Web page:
Use this URL to cite or link to this record in EThOS: http://ethos.bl.uk/OrderDetails.do?uin=uk.bl.ethos.461734
Title: A neuronal effect of testosterone
Author: Kendrick, Keith M.
Awarding Body: Durham University
Current Institution: Durham University
Date of Award: 1979
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Abstract:
This thesis investigates the effects of testosterone and its metabolites on the electrical activity of single corticomedial amygdala neurones in the male rat. Experiments concentrate, in particular, on those corticomedial amygdala neurones which project directly to the medial preoptic/anterior hypothalamic junction. An attempt to relate the observed neuronal effects of testosterone to sexual behaviour has also been made. The first Chapter reviews the electrophysiological experiments on the effects of sex steroids on single neurones in the central and peripheral nervous system. The second Chapter describes experiments which show that long term castration lengthens the absolute refractory periods of corticomedial amygdala neurones which project to the medial preoptlc/anterlor hypothalamic junction. Adjacent corticomedial amygdala neurones which project to the capsule of the ventromedial nucleus of the hypothalamus did not show this effect. Chapter 3 describes an experiment which shows that long term testosterone treatment reduces the absolute refractory periods of corticomedial amygdala neurones which project to the medial preoptlc/anterlor hypothalamic junction, In castrated rats. Results show a direct effect of testosterone In the central nervous system. Chapter k Investigates the effects of two major metabolites of testosterone, oestradlol and dihydrotestosterone, on the absolute refractory periods of these corticomedial amygdala neurones. Oestradlol, but not dihydrotestosterone produces the same reduction effect as testosterone. Results provide direct evidence that oestradlol has the same effect as testosterone In the central nervous system. Chapter 5 describes two similar experiments which show that the testosterone reduction of the absolute refractory periods of these corticomedial amygdala neurones Is correlated with the time at which the hormone stimulates full sexual behaviour. Chapter 6 discusses the significance of the testosterone effect on corticomedial amygdala neurone absolute refractory periods.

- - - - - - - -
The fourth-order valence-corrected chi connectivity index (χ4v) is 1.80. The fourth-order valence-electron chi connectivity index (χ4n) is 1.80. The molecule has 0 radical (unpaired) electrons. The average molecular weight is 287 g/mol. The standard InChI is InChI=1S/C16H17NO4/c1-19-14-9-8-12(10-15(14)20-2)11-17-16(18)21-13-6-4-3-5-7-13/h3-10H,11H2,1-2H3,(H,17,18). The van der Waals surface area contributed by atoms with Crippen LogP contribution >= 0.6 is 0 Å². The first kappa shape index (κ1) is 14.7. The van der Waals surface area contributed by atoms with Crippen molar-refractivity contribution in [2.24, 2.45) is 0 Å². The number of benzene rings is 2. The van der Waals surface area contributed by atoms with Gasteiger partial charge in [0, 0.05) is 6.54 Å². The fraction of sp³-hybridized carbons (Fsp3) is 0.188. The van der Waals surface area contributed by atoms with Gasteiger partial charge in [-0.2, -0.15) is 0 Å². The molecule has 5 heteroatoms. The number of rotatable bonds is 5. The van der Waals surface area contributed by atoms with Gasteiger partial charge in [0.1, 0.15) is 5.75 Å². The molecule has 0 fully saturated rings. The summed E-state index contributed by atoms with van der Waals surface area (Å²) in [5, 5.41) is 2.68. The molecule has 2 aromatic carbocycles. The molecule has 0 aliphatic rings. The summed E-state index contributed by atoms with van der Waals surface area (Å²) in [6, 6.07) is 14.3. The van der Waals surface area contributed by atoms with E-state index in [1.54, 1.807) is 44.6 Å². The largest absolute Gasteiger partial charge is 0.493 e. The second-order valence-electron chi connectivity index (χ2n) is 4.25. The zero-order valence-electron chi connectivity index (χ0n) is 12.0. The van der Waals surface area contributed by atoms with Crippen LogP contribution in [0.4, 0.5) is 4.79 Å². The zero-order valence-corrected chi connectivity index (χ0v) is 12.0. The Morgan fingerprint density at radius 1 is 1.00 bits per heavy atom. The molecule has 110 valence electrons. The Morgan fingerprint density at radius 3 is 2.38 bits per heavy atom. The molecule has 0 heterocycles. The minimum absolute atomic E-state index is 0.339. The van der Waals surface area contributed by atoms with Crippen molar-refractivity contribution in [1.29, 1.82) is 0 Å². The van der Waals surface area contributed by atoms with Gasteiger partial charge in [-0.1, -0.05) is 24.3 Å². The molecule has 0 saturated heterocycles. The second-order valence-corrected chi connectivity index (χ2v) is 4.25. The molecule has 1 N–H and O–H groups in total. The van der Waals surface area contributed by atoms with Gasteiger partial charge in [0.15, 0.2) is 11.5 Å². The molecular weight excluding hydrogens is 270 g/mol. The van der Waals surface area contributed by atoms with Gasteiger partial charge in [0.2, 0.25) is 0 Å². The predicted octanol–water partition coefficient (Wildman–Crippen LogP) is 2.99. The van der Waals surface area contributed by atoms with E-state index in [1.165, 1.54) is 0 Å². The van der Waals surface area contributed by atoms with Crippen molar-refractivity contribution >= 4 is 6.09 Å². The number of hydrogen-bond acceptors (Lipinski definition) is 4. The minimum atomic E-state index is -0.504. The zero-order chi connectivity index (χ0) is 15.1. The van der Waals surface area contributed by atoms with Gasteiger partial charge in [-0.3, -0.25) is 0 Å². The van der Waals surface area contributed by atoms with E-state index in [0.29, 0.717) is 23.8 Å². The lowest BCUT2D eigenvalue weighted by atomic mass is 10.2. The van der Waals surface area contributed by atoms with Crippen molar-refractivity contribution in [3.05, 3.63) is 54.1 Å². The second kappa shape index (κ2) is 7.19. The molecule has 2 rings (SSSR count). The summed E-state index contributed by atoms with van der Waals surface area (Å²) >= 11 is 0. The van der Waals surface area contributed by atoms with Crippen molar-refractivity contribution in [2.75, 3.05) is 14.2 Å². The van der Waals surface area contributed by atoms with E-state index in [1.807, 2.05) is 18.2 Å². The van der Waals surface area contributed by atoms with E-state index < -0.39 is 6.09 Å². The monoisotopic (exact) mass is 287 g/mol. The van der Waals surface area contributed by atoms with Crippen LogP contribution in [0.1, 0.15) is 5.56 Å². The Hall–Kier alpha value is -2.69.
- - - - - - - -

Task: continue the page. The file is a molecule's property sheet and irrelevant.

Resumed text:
Supervisor: Not available Sponsor: Not available
Qualification Name: Thesis (Ph.D.) Qualification Level: Doctoral
EThOS ID: uk.bl.ethos.461734  DOI: Not available
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